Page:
near Buck Head Church. Day's travel, eleven miles. December 3, marched at 12 m., passing near the prisoners' stockade north of Millen; crossed the Augusta railroad at 7 p. m. ; t of the night in assisting the trains over the almost impassable roads, and bivouacked at 4 a. m. December 4. Day's travel, fifteen miles. December 4, marched at 8 a. m. and passed over a very bad road and bivouacked at 7 p. m. Day's travel fifteen miles. December 5, marched at 6 a. m. ; crossed Crooked Creek at dark and bivouacked on east bank. Day's travel, sixteen miles. December 6, marched at 7 a. m. ; progress slow; bivouacked at 7 p. m. Day's travel, nine miles. December 7, marched at 7 a. m. ; 100 wagons assigned to this brigade to assist forward; bivouacked near Springfield at 8 p. m. . Day's travel, ten miles. December 8, marched at 6. 30, division being unencumbered with wheels; somewhat detained by the roads being blockaded; bivouacked at 5 p. m. near Wadley's Mills. Day's travel, ten miles. December 9, marched at 7. 30; at 4 p. m. the brigade was massed in support of First Division, which was confronted by the enemy in works across the road; the enemy was soon routed and the command encamped at about 5 p. m. Day's travel, nine miles. December 10, marched at 10 a. m., this command guarding train; crossed the Charleston railroad at 12 m. ; moved down the Augusta road to within six miles of Savannah and encamped at 3 p. m. Day's travel, ten miles.
December 11, ordered to penetrate to the Savannah River and develop the enemy's line between the Augusta road and the river; marched at 7 a. m. ; moved down the Augusta road to within bout 1,200 yards of a battery of the enemy covering the road; filed left and marched toward the river and parallel to the enemy's line, the One hundred and thirty-seventh New York Volunteers in advance as skirmishers, who engaged those of the enemy's at 10 a. m. The skirmish line was extended to the left by the deployment of the One hundred and second New York Veteran Volunteers, until they reached the river. The skirmish line then closed in on the enemy, but found him strongly posted in the thick woods and in a strong line of pits. The skirmish line was strengthened and ordered to charge the enemy's line, which with loud cheers, was gallantly done. His line was routed and ran back in great disorder, our men following at a rapid run until they were opened upon with canister from a strong fort, which had been concealed from our view by the woods. Our men had reached within seventy-five yards of this work before it was thus discovered to them. They were ordered back to the enemy's line of pits, which was strengthened and held until night, when the command threw up a strong breast-work with pits in advance, and the brigade occupied the line, which was only 150 yards from the fort, as has since been determined by actual measurement (for position of brigade see accompanying map). * December 12, the fort in front of the left of the brigade proved to be an advanced work, covering a canal connecting with the river, and through which the extensive swamps and rice-field in front of the enemy's entire line was flooded. The brigade was subjected to a severe fire of artillery and musketry from this advanced work, and of artillery from his main line. Our works were, however, considerably strengthened and the position maintained. December 13 was a repetition of the experience of the 12th. December 14, at 12 a. m., with Captain Hobart and eight men of his company from the Sixtieth New York Veteran Volunteers, and Captain L. S. Wilson, acting assistant inspector-General of brigade, the commanding officer of brigade, made a close examination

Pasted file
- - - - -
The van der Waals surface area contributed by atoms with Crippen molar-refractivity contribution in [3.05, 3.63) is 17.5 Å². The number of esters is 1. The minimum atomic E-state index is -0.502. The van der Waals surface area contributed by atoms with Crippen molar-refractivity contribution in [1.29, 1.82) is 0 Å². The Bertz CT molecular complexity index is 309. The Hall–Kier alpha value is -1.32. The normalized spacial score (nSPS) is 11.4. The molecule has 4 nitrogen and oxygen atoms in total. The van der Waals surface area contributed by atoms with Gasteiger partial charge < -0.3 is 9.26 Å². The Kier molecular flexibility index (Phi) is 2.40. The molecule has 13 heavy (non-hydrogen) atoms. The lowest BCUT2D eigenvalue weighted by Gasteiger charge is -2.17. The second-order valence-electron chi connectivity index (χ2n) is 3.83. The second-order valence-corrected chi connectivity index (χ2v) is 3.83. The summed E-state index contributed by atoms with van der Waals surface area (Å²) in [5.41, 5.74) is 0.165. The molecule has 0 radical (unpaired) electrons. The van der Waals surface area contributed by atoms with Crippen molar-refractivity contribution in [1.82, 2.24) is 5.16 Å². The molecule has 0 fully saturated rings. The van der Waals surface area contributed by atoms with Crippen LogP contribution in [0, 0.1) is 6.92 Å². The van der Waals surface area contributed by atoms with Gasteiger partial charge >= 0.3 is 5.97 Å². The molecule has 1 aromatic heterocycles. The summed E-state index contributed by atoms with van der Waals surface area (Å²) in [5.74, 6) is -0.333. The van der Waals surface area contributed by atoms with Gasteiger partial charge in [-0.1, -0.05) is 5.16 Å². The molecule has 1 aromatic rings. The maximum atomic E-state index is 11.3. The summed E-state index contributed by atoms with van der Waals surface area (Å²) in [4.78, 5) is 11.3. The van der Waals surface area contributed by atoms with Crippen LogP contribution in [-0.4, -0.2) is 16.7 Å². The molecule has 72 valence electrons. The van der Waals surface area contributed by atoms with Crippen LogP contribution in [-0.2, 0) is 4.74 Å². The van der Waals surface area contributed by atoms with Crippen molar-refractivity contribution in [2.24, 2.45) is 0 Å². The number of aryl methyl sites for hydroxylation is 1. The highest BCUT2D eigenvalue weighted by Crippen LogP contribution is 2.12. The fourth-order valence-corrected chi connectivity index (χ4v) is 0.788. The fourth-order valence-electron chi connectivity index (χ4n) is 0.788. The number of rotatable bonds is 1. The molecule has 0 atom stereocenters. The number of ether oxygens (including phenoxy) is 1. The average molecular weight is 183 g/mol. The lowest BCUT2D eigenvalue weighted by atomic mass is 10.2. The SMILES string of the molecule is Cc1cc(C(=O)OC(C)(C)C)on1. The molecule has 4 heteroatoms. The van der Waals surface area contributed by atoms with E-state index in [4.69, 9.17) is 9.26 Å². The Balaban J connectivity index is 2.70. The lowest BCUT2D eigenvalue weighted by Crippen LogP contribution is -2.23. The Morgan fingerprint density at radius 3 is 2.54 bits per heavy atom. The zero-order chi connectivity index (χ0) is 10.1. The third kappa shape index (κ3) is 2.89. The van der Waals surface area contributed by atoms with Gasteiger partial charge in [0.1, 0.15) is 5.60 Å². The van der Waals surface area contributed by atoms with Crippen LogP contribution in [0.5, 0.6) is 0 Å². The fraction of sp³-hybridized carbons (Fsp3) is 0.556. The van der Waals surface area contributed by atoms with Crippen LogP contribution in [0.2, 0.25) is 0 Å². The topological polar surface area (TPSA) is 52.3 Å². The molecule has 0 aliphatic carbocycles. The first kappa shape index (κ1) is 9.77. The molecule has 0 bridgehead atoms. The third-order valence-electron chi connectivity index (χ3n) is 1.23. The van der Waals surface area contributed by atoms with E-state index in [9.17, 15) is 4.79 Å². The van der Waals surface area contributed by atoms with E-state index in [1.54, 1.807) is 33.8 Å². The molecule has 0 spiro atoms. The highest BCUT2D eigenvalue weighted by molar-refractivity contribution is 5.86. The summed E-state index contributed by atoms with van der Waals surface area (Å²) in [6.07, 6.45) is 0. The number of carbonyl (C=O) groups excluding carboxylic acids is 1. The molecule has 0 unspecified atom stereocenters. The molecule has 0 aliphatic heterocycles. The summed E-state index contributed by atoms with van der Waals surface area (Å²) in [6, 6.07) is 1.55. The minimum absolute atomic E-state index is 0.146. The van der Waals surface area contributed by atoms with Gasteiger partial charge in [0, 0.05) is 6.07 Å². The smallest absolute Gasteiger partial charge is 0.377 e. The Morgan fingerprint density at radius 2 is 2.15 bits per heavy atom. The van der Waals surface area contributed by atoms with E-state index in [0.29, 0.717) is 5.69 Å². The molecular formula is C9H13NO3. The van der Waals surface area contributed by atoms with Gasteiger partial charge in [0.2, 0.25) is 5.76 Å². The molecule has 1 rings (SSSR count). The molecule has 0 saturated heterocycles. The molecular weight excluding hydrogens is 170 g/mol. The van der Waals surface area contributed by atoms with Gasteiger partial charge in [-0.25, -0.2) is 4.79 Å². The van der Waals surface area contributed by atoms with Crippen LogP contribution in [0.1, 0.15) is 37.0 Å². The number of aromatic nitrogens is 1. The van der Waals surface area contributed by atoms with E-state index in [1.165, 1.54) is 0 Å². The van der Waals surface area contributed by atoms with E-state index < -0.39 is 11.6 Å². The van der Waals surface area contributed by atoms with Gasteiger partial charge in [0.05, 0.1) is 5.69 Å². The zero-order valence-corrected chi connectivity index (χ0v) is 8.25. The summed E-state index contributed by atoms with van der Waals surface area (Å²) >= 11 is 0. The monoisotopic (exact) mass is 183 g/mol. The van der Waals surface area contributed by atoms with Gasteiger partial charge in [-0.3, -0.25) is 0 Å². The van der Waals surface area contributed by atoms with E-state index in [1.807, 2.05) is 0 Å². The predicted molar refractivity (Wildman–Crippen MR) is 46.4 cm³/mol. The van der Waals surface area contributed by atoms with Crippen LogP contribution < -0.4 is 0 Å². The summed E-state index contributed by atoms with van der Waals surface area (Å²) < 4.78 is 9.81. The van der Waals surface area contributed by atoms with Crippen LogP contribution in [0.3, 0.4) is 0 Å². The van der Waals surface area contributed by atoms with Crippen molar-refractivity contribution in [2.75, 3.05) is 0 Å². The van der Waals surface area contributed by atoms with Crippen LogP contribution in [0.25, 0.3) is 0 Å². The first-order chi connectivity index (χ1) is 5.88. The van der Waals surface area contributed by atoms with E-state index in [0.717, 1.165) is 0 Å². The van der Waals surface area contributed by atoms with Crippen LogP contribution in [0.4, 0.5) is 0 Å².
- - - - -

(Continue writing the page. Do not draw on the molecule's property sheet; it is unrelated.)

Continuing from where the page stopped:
*For map see p. 308.